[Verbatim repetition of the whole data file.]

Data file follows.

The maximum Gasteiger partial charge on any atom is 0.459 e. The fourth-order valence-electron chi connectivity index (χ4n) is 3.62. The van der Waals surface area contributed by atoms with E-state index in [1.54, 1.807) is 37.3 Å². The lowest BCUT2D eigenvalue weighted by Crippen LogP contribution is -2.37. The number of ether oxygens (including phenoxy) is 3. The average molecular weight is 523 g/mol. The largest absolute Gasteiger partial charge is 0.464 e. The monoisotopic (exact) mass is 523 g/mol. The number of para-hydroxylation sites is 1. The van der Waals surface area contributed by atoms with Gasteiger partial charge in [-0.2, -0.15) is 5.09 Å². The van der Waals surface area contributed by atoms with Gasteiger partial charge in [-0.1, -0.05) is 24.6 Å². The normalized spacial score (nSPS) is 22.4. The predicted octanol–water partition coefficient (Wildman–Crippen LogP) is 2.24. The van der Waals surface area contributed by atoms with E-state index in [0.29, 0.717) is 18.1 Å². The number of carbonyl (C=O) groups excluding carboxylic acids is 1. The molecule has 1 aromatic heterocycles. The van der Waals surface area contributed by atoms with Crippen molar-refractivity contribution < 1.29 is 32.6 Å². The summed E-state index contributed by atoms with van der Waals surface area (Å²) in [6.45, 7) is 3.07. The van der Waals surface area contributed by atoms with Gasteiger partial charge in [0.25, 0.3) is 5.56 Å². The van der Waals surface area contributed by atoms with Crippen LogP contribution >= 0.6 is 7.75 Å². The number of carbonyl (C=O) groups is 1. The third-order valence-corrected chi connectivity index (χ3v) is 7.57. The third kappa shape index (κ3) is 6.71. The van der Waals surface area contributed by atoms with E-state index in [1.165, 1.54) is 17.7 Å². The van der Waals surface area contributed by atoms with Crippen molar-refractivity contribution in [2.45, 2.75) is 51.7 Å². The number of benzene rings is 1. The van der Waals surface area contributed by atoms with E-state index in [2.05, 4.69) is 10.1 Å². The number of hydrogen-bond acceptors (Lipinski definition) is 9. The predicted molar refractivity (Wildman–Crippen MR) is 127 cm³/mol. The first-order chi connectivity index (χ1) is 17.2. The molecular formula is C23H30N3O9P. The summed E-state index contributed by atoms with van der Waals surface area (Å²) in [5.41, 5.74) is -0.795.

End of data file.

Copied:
The maximum Gasteiger partial charge on any atom is 0.459 e. The fourth-order valence-electron chi connectivity index (χ4n) is 3.62. The van der Waals surface area contributed by atoms with E-state index in [1.54, 1.807) is 37.3 Å². The lowest BCUT2D eigenvalue weighted by Crippen LogP contribution is -2.37. The number of ether oxygens (including phenoxy) is 3. The average molecular weight is 523 g/mol. The largest absolute Gasteiger partial charge is 0.464 e. The monoisotopic (exact) mass is 523 g/mol. The number of para-hydroxylation sites is 1. The van der Waals surface area contributed by atoms with Gasteiger partial charge in [-0.2, -0.15) is 5.09 Å². The van der Waals surface area contributed by atoms with Gasteiger partial charge in [-0.1, -0.05) is 24.6 Å². The normalized spacial score (nSPS) is 22.4. The predicted octanol–water partition coefficient (Wildman–Crippen LogP) is 2.24. The van der Waals surface area contributed by atoms with E-state index in [0.29, 0.717) is 18.1 Å². The number of carbonyl (C=O) groups excluding carboxylic acids is 1. The molecule has 1 aromatic heterocycles. The van der Waals surface area contributed by atoms with Crippen molar-refractivity contribution < 1.29 is 32.6 Å². The summed E-state index contributed by atoms with van der Waals surface area (Å²) in [6.45, 7) is 3.07. The van der Waals surface area contributed by atoms with Gasteiger partial charge in [0.25, 0.3) is 5.56 Å². The van der Waals surface area contributed by atoms with Crippen LogP contribution >= 0.6 is 7.75 Å². The number of carbonyl (C=O) groups is 1. The third-order valence-corrected chi connectivity index (χ3v) is 7.57. The third kappa shape index (κ3) is 6.71. The van der Waals surface area contributed by atoms with E-state index in [1.165, 1.54) is 17.7 Å². The van der Waals surface area contributed by atoms with Crippen molar-refractivity contribution in [2.45, 2.75) is 51.7 Å². The number of benzene rings is 1. The van der Waals surface area contributed by atoms with E-state index in [2.05, 4.69) is 10.1 Å². The number of hydrogen-bond acceptors (Lipinski definition) is 9. The predicted molar refractivity (Wildman–Crippen MR) is 127 cm³/mol. The first-order chi connectivity index (χ1) is 17.2. The molecular formula is C23H30N3O9P. The summed E-state index contributed by atoms with van der Waals surface area (Å²) in [5.41, 5.74) is -0.795.